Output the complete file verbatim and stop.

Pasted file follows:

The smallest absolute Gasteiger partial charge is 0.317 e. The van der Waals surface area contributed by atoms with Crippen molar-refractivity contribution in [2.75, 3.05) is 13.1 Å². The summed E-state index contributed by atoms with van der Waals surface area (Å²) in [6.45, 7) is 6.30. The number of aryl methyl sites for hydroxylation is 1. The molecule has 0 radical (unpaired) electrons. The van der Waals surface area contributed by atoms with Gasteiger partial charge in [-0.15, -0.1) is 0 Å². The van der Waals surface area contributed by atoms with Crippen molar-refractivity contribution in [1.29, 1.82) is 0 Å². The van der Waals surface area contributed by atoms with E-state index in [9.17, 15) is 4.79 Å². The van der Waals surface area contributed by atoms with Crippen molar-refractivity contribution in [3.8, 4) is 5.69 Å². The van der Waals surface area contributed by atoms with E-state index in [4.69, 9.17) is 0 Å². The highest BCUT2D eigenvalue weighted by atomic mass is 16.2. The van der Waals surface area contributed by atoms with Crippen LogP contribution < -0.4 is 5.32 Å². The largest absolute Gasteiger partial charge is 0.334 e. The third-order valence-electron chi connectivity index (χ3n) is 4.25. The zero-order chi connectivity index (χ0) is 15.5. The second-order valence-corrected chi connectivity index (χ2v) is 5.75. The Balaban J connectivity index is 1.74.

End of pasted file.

The smallest absolute Gasteiger partial charge is 0.317 e. The van der Waals surface area contributed by atoms with Crippen molar-refractivity contribution in [2.75, 3.05) is 13.1 Å². The summed E-state index contributed by atoms with van der Waals surface area (Å²) in [6.45, 7) is 6.30. The number of aryl methyl sites for hydroxylation is 1. The molecule has 0 radical (unpaired) electrons. The van der Waals surface area contributed by atoms with Gasteiger partial charge in [-0.15, -0.1) is 0 Å². The van der Waals surface area contributed by atoms with Crippen molar-refractivity contribution in [1.29, 1.82) is 0 Å². The van der Waals surface area contributed by atoms with E-state index in [9.17, 15) is 4.79 Å². The van der Waals surface area contributed by atoms with Crippen molar-refractivity contribution in [3.8, 4) is 5.69 Å². The van der Waals surface area contributed by atoms with E-state index in [4.69, 9.17) is 0 Å². The highest BCUT2D eigenvalue weighted by atomic mass is 16.2. The van der Waals surface area contributed by atoms with Crippen LogP contribution < -0.4 is 5.32 Å². The largest absolute Gasteiger partial charge is 0.334 e. The third-order valence-electron chi connectivity index (χ3n) is 4.25. The zero-order chi connectivity index (χ0) is 15.5. The second-order valence-corrected chi connectivity index (χ2v) is 5.75. The Balaban J connectivity index is 1.74.